Rational Quotes

Certain it is, that any supposed obstructions, concerning the quality or temperature of any or every one of those worlds, could not have been any bar in the way of God Almighty, with regard to his replenishing his universal creation with moral agents. The unlimited perfection of God could perfectly well adapt every part of his creation to the design of whatever rank or species of constituted beings, his Godlike wisdom and goodness saw fit to impart existence to; so that as there is no deficiency of absolute perfection in God, it is rationally demonstrative that the immense creation is replenished with rational agents, and that it has been eternally so, and that the display of divine goodness must have been as perfect and complete, in the antecedent, as it is possible to be in the subsequent eternity.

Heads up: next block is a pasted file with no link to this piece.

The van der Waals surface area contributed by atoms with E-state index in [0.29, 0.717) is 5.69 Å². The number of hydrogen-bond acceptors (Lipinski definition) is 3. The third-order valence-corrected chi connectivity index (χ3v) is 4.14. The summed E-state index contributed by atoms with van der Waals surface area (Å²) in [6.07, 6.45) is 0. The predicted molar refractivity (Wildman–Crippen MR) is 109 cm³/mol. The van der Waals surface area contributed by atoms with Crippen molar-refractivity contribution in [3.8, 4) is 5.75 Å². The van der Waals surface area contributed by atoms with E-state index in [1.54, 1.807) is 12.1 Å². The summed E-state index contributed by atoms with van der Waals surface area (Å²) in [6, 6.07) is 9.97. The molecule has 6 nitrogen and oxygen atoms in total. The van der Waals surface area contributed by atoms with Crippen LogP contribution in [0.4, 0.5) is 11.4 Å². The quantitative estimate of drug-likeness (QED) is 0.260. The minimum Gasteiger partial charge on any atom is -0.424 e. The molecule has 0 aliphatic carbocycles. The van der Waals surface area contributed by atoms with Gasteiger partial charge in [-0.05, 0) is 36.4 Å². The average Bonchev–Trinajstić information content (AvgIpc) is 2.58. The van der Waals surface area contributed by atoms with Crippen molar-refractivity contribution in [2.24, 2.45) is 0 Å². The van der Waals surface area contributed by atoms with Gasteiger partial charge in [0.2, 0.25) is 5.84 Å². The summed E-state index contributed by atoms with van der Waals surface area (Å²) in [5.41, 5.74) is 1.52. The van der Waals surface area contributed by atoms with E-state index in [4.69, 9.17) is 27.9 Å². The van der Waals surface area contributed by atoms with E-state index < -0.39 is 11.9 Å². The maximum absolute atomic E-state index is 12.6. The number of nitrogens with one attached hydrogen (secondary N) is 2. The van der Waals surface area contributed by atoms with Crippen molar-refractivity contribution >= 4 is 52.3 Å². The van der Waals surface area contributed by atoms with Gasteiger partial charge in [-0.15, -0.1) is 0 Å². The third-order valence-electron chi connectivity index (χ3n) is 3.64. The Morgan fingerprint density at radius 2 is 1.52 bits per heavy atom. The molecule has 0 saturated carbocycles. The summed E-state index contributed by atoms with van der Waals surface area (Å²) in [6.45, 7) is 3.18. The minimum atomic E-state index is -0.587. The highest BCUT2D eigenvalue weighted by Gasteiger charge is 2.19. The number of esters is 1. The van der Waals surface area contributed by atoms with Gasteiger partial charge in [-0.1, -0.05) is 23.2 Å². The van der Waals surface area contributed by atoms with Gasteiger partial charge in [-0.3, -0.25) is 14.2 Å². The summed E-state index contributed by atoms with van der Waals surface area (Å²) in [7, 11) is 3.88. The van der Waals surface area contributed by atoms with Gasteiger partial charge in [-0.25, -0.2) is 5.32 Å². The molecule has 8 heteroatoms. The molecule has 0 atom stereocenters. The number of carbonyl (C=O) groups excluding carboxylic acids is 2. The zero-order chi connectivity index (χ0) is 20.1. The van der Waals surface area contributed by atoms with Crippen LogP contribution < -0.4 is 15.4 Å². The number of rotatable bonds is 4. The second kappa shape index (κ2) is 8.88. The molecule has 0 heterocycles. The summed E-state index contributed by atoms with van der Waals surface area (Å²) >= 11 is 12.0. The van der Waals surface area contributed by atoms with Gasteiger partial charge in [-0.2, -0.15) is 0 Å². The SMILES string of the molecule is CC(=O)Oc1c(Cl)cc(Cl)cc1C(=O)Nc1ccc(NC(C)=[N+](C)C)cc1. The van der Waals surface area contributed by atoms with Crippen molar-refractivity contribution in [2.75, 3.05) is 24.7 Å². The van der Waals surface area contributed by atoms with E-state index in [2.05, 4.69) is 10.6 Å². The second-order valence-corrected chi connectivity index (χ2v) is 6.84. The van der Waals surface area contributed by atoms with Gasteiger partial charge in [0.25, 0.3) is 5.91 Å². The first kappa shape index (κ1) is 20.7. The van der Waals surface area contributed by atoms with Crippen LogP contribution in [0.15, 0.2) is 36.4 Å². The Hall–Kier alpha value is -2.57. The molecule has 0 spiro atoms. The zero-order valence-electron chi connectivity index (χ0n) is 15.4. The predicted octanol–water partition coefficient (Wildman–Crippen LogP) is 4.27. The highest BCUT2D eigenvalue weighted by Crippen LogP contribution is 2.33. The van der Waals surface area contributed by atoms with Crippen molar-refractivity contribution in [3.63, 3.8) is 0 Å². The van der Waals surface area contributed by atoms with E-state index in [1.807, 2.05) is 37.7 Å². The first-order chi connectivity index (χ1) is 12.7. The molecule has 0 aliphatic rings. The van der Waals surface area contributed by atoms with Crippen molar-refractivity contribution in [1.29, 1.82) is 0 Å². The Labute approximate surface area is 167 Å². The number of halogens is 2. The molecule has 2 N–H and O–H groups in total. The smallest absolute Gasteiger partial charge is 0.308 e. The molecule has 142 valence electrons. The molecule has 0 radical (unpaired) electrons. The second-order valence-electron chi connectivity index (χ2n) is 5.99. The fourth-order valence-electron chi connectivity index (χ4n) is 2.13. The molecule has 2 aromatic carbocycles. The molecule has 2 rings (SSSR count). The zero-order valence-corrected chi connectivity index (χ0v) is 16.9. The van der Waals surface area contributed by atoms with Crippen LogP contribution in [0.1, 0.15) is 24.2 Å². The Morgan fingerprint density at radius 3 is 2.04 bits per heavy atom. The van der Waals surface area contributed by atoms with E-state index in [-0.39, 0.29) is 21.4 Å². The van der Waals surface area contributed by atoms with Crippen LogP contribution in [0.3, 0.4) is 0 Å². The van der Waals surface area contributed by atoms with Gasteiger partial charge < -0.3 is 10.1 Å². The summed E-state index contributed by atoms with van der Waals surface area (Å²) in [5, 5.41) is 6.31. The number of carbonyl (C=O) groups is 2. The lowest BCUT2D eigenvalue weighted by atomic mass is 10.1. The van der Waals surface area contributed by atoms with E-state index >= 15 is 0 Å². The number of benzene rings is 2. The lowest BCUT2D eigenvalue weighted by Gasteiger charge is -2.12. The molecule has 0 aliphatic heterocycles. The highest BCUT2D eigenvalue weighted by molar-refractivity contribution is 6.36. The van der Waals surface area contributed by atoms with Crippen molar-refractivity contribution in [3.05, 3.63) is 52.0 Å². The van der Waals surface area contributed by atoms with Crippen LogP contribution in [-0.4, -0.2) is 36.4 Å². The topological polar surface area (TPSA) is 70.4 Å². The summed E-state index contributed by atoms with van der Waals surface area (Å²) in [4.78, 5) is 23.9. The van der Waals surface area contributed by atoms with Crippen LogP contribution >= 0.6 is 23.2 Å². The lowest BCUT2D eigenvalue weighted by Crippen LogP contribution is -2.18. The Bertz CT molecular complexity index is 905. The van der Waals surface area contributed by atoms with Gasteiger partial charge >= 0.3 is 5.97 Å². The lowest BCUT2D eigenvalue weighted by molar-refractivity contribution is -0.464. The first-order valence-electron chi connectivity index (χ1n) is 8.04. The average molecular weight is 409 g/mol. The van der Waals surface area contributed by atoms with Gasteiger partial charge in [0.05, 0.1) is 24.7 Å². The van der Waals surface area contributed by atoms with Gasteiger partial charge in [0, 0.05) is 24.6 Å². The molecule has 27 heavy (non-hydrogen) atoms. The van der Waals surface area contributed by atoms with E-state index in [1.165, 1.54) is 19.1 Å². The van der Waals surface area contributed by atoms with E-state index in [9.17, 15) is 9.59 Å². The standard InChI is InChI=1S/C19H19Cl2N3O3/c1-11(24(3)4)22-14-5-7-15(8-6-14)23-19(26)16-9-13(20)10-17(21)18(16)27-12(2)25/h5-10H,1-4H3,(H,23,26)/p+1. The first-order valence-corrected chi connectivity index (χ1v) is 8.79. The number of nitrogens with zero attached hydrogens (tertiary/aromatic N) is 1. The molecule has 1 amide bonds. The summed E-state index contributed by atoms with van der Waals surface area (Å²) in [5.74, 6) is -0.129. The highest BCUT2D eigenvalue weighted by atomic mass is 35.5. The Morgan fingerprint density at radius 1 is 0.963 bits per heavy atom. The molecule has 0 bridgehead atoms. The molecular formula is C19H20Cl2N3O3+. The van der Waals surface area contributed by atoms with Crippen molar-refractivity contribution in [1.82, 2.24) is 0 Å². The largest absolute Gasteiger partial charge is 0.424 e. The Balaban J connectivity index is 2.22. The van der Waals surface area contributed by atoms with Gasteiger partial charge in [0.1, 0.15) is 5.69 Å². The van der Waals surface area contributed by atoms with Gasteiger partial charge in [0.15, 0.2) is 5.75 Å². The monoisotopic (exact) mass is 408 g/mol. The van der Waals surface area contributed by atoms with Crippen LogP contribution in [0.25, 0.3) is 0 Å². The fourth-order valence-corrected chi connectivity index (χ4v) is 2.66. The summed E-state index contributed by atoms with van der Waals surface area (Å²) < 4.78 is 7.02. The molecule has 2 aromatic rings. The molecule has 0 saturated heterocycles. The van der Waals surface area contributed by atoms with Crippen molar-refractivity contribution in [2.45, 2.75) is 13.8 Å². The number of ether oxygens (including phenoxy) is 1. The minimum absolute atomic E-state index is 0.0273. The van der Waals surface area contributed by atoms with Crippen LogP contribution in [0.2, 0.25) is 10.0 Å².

Ethan Allen

To suppose that God Almighty has confined his goodness to this world, to the exclusion of all others, is much similar to the idle fancies of some individuals in this world, that they, and those of their communion or faith, are the favorites of heaven exclusively; but these are narrow and bigoted conceptions, which are degrading to a rational nature, and utterly unworthy of God, of whom we should form the most exalted ideas.

Ethan Allen